2018 has brought a record number of extreme weather events, Hurricanes Florence and Michael and California wildfires being the most prominent ones. This led to a common speculation within the circles of scientists and mass media that these extreme weather events would drive up American public concern for climate change. Surveys conducted by the Yale Climate Change Communication Program with George Mason Center for Climate Change Communication show that there is a steady increase in the number of Americans who are most worried about climate change and supportive for aggressive actions to reduce carbon emission since 2013. Surveys conducted by the Pew Research Center for the People and the Press seem to reveal the same trend since 2013.
The 2019 Journey in Science series at Rodgers Library for Science & Engineering at the University of Alabama:
I will give a lightening talk summarizing my past and recent research on the topic of American public opinion towards climate change. In this talk, I will discuss the various forces including both natural and socio-political ones that influence American opinion towards this critical issue.
I just published one analysis article on extreme weather and American public opinion towards climate change on the Monkey Cage on Washington Post . Here is one paragraph:
"Here is what is going on: The baseline probabilities of Democrats’ and Republicans’ perceptions of climate change and extreme weather are different. To illustrate, imagine that the probability that someone in Party A believes in human-made climate change may be 80 percent, while that probability for someone in Party B may be only 30 percent. What my research finds is that extreme weather events can change that baseline probability upward, regardless of partisanship or ideology. That change may be more dramatic for those in Party A than Party B. Nevertheless, the change does occur; extreme weather can move the needle."
The recently released Fourth National Climate Assessment sends an urgent message to communities across the nation. Extreme weather events will intensify and become more frequent. The increasing intensity and frequency of extreme weather events will pose serious threats to communities, especially low-income and other marginalized communities. Although many local communities have displayed growing interest in elevating their resilience to the ever changing climatic conditions, much less interest has been shown in mitigating carbon emission as we have seen in the failures to pass carbon tax in even liberal states. Understandably, climate change being the ultimate tragedy of the commons, the benefit of reducing carbon emission is trivial compared to that of taking actions to adapt to climate change at the local level. However, this level of urgency and impact does demand regional and national cooperative framework.
Glacier melting not only adds more water to the ocean, which directly contributes to sea level rise, but also releases large amounts of methane (a potent greenhouse gas) into the atmosphere. Now it is found that great amounts of this powerful gas being released from Icelandic glacier. This wild card is likely to add another layer of uncertainty to the future climatic condition.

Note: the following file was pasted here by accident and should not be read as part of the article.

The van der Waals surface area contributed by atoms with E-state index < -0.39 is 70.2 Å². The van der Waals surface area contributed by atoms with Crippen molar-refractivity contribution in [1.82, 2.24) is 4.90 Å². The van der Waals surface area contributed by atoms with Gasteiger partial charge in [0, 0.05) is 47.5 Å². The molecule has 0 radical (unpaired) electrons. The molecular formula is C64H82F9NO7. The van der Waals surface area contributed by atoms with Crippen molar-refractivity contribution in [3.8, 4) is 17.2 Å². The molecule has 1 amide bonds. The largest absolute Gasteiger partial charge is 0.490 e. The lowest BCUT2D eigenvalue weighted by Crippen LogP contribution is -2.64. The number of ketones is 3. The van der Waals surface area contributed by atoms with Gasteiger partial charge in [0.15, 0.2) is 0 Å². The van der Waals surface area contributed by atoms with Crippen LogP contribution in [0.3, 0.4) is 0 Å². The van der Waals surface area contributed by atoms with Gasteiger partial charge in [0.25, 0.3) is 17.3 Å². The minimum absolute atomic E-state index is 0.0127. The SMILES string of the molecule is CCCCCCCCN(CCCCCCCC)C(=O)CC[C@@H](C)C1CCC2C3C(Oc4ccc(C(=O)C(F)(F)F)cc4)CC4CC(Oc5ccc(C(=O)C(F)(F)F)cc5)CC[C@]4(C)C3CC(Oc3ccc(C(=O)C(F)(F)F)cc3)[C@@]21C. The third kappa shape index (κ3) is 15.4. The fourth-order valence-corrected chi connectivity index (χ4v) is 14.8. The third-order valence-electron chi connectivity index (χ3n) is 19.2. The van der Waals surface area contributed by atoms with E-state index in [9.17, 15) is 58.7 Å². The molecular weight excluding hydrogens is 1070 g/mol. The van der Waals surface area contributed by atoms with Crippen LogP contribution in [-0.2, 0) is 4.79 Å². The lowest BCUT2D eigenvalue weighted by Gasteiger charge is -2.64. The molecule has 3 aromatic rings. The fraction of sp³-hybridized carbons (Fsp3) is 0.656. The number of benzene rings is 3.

It is disheartening to see the horrific devastation created by wild fires in California. The human society, despite being armed with advanced technology, can feel extremely humbled when confronting the mother nature. Climate change, despite being questioned and denied by some, has certainly played a role in worsening the dry and hot condition in the west, which contributes to an upward trend of big wild fires.
In the aftermath of Hurricane Michael, many beach houses were wiped out. One building has stood the test of the strongest storm that ever struck Florida's Panhandel since hurricane was first recorded. NYT reported this remarkable building, which highlights the importance of voluntary decision to build "for the big one."
William Nordhaus was awarded the Nobel Prize in Economic Sciences because of his decades' effort to integrate climate sciences into economic models. His Dynamic Integrated Climate and Economy (DICE) is used to explain how Greenhouse Gases emissions if not tamed could lead to catastrophes down the road. This pioneering effort is not immune to criticism. Using climate-economy integrated models to design and implement specific climate policies is subject to misuses, as Robert Pindyck contended. According to Pindyck, modeler's limited knowledge about climate sensitivity and arbitrary selection of functional forms and parameter values do not make results from complicated models more valid than modeler's own "expert" opinion.
Two events with significance for the climate community took place today. The Intergovernmental Panel on Climate Change (IPCC) just released a special report on Global Warming of 1.5 °C . Half of the Nobel Prize in Economics was awarded to an economist who integrates climate change into economical models and puts a price tag on carbon emissions.